Lady Georgiana Cavendish, nee Spencer, is a very fascinating historical figure. She was so charming and privileged yet her life was tragic, even more so because most of her problems were brought on by herself and thus, avoidable. But who was Georgiana? She was born in a rich and influential family and received a good education for her time. She went through some traumas in her childhood (some of her siblings died, her parents left her with her grandmother and travelled abroad alone), but these were quite common occurrences at the time. More unusual, she came from a loving family. Her parents loved each other and their children very much.
Georgiana married William, Duke of Devonshire and become one of the most popular figures of her time, a fashion icon and the Queen of the Ton. She was also very active in politics. Women could not vote at the time, but this didn’t mean that they didn’t have any power at all. Georgiana understood the importance of public relations and used her money, popularity and charm to advance the cause of the Whig party. But her marriage was unhappy. It seems that everyone was in love with Georgiana, except her husband, who didn’t pay much attention to his wife and only expected two things from her: a heir and not gambling his fortune away. For a long time, it seemed like Georgiana couldn’t do either.
To console herself, she started partying, drinking, spending huge amounts of money on clothes and gambling, accumulating huge debts which forced her to ask loans from her friends (which she couldn’t return) because she was too scared to confess the truth to her husband. She had several miscarriages but eventually gave birth to three children: first two daughter and then the long-awaited heir. Her self-esteem was so low, and the need for love and acceptance so big that she became totally dependent on her friend Elizabeth Foster, who lived with her. She wouldn’t break off their friendship even after she became her husband’s mistress.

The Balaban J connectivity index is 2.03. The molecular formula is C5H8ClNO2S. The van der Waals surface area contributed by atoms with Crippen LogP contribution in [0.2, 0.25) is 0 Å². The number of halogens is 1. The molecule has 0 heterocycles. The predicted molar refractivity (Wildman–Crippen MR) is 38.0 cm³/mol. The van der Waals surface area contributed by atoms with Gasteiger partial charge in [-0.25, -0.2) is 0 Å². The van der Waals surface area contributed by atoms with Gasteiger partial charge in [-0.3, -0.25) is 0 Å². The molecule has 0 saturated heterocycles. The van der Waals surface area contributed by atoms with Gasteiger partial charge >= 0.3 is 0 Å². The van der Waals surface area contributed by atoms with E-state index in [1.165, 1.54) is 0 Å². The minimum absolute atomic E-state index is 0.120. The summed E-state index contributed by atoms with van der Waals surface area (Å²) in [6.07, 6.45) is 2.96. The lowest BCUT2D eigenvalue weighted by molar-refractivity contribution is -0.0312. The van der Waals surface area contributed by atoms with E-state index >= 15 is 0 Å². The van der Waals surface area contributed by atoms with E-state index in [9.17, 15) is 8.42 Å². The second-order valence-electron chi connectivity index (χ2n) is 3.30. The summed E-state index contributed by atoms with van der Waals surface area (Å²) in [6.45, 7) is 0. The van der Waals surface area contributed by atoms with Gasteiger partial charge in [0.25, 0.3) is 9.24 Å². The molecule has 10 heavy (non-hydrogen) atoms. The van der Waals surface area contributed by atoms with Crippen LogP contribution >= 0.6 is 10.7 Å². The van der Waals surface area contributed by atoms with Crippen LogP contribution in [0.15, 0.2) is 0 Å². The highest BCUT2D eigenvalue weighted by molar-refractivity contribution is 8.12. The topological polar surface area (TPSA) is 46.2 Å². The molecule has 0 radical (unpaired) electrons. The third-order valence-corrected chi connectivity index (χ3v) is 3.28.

The book is extremely well-research and really brings to life the times and society Georgiana lived in, with its obsession for appearances, the rivals and intrigues, the cheating and gambling. Yet, the book is written in a straightforward style that is very easy to follow and understand. The only “dry” parts are those that focus on the political situation of the era, which Foreman describes in great detail (politics was a big part of Georgiana’s life after all). I actually enjoyed those but if you don’t care about politics, you may find these parts boring. Foreman also portrayed the Duchess in a honest and objective way, showing both her good qualities and her faults and allowing the readers to draw their own conclusions. Overall, this is a great read for both the scholar and the casual reader.
Georgiana, Duchess of Devonshire by Amanda Foreman is a wonderful read both for scholars and casual readers. Foreman draws a honest portrait of Georgiana showing her good qualities and her faults, her charms and lack of self-esteem that made her life so unnecessarily tragic. The book is well-research with lots of information on the politics and the society of the time, which is presented in a straightforward, easy-to-follow way.
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